Catchment Solutions and Moreton Bay Regional Council have completed a nature like rock ramp fish ladder at Leitch’s Crossing on the South Pine River which allows economically valuable juvenile fish to move freely upstream.
Catchments Solutions fisheries biologist, Matt Moore, said the native fish were really poor swimmers and could only swim fast in small bursts which meant road crossings, causeways, weirs and culverts were major barriers.
The velocity through the pipes, and the drop of downstream at Leitch’s Crossing, prevented critical life-cycle dependant migrations upstream for decades which impacted on native fish populations.
“We’ve opened up breeding habitat for Jungle Perch and Australian Bass, both of which are popular with recreational fishers,” said Matt.
Councillor Mike Charlton said the new fishway, located on the border between Brendale and Albany Creek, was similar to a set of stairs and allowed fish to easily make their way up and down the peak of an existing culvert one step at a time.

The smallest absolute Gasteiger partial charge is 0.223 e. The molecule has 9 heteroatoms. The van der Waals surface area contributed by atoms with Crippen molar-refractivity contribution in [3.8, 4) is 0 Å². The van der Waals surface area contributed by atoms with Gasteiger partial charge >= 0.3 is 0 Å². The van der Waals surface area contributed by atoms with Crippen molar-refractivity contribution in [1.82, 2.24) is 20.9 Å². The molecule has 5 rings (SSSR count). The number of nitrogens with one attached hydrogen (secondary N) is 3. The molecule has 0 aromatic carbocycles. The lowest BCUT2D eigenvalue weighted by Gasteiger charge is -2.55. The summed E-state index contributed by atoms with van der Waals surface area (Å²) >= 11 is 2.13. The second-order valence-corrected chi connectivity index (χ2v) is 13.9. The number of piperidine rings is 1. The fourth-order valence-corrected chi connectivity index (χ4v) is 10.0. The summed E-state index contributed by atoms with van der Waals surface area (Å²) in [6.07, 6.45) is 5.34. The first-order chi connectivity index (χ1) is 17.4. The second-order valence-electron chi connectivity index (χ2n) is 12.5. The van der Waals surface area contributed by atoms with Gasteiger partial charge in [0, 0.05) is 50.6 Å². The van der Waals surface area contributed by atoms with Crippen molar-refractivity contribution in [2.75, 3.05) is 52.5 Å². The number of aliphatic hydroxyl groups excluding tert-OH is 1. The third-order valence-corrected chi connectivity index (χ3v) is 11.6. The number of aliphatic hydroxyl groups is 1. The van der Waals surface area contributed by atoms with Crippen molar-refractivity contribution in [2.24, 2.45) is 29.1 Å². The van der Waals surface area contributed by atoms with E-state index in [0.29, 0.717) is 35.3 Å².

More than 400 tonne of rocks, weighing as much as 3.5 tonne each were strategically placed with a large excavator to form a series of pools interspersed with small 70 mm drops.
Catchment Solutions has completed three out of the planned five fish-ways to re-connect fish habitats
fragmented by barriers in South-east Queensland. These five were identified as the most important to need remediation out of 13,797 barriers in the region.
The South Pine River fish ladder is a joint project between Moreton Bay Regional Council and Reef Catchments with co-funding from the Australian Government National Landcare Programme (Target Area Grant). The design and construction of the Fish Ladder on Leitchs Crossing in Brendale was overseen by environmental consultants Catchment Solutions.